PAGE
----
The ruins of Ormacleit Castle have stood here for a lot longer than the complete castle did. Built in 1708, the castle was only intact until 1715, when it was accidentally burnt to the ground. It was intended as the home of the Chief of Clan Ranald but was never rebuilt or restored after this time.

Flora MacDonald's Monument

Flora MacDonald is remembered for helping to protect 'Bonnie Prince Charlie' from government forces after the battle of Culloden. She was born on the island of South Uist and this monument shows the location believed to be her home, though some dispute that this is the case.



A signpost marked 'Rueval Footpath' by the council building just to the east of the crossroads on the A835 will show the way to one of the most scenic spots on Benbecula.

Visitors can walk to the summit of this modest hill (with an elevation of just 124m). On a clear day, you can see St Kilda out to the west, and Skye to the east, with 360 degree views of mountains, beaches, islands, sea and sky that are hard to beat.


Lovely beaches on Benbecula, with stunning views, include Newton Beach, Liniclate Beach, Balivanich and Borve Beach.

North Uist

Balranald Nature Reserve

This RSPB nature reserve is a point of pilgrimage for keen bird watchers. Many birds can be seen here but the most famous is the corncrake – now one of the most endangered birds species in Europe.


There are many breathtaking beaches around the coastline of North Uist, and the coastline also offers some of the best chances in the Outer Hebrides to spot sea otters.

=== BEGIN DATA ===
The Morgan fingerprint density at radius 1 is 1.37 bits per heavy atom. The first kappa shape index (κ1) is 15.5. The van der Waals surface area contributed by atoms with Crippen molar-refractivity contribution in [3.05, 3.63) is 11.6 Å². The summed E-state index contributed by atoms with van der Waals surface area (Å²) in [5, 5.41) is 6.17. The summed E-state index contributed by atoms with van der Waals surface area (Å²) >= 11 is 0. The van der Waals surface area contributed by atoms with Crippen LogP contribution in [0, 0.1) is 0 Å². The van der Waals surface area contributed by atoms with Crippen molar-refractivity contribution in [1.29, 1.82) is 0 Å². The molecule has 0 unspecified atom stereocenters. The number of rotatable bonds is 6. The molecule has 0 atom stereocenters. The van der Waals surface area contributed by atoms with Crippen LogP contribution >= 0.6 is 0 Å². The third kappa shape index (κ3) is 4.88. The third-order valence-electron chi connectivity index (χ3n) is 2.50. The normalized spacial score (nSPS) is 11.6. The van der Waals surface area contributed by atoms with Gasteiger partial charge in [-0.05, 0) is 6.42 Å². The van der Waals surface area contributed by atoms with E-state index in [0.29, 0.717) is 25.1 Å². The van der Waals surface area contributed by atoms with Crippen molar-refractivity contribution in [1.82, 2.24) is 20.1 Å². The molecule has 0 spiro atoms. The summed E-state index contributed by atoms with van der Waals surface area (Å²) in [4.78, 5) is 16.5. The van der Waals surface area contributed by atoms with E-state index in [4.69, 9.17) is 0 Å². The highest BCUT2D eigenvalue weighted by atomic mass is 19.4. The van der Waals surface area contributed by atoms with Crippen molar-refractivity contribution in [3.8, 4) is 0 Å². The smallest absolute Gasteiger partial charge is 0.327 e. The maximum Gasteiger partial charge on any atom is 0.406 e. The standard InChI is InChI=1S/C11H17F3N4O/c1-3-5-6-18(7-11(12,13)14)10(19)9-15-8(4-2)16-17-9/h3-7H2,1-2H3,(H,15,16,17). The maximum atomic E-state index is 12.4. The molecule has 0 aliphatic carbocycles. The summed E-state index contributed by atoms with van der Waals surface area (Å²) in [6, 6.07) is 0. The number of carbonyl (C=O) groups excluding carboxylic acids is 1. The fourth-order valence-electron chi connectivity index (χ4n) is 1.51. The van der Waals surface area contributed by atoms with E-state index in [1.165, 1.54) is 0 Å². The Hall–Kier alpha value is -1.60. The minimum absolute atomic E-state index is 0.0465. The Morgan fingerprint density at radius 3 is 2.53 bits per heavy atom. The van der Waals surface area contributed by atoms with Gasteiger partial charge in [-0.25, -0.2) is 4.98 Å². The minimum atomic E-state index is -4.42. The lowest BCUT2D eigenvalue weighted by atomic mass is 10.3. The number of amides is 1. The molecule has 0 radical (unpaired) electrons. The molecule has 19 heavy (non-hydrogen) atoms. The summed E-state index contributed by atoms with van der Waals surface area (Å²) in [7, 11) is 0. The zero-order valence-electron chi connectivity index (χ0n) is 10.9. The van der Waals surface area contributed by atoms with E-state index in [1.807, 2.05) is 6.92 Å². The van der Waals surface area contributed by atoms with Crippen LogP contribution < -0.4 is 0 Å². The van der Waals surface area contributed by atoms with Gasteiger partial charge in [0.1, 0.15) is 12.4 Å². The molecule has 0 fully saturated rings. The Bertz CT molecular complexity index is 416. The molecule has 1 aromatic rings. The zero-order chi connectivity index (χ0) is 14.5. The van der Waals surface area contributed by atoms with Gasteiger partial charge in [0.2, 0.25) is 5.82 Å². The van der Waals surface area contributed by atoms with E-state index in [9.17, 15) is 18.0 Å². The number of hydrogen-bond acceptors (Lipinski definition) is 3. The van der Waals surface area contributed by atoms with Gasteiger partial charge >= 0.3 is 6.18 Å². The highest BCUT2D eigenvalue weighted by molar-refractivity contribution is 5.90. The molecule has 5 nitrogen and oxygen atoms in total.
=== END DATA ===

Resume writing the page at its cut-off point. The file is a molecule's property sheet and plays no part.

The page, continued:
Amongst the best beaches on the island are Traigh Udal, Traigh Iar, Hosta, and Clachan Sands – though there are plenty of almost unbelievable sandy stretches which visitors can often have all to themselves.

Barpa Langass

This 5,000 year old burial chambers is one of the most important prehistoric sites on the island. A Neolithic chieftan is believed to have been buried here.

Though the chamber has partially collapsed, you can see inside if you shine a light into the hole. The cairn on top of the chamber can be seen from the road, though if you want a closer look, you will have to pass over some very boggy ground to reach it.

Nearby, after a short walk, you can see a small stone circle known as Pobull Fhinn (Finn's People). The walk is worthwhile not just for the stone circle but also to reach the dramatic location, overlooking a beautiful loch.

Trinity Temple, Carnish

The historic ruins of Trinity Temple were a mediaeval monastery and college – possibly the oldest University founded in Scotland – started by Beathag, daughter of Somerled. The building was used and extended until the 16th Century, but was destroyed during the Reformation. The ruins here are very interesting to explore.


Off the south west coast of North Uist, the small, low lying tidal island of Baleshare is connected to the island by a causeway. A good picnic and parking area on the island gives access to beautiful beaches on its western side. To the north-west are stunning views towards the Monarch Islands.


Nurse's Cottage Visitor Centre

This visitor centre is a great place to learn more about the rich history and heritage of the island of Berneray. Local volunteers here can provide help and advice for your visit to the island. You can also see seals basking on the rocks below.

West Beach & Traigh Beasdaire

Of the beautiful beaches on Berneray, perhaps the most stunning is that on the west of the island. West beach is a wonderful stretch of white sand backed by machair. On the other side of the island is blustery Traigh Beasdaire, which is perfect for windsurfing and kitesurfing.

Circular Walk from Borve

Another great way to get to know Berneray is on the circular walk from Borve, which provides another fantastic introduction to the island's human and natural heritage and history.

Harris & Lewis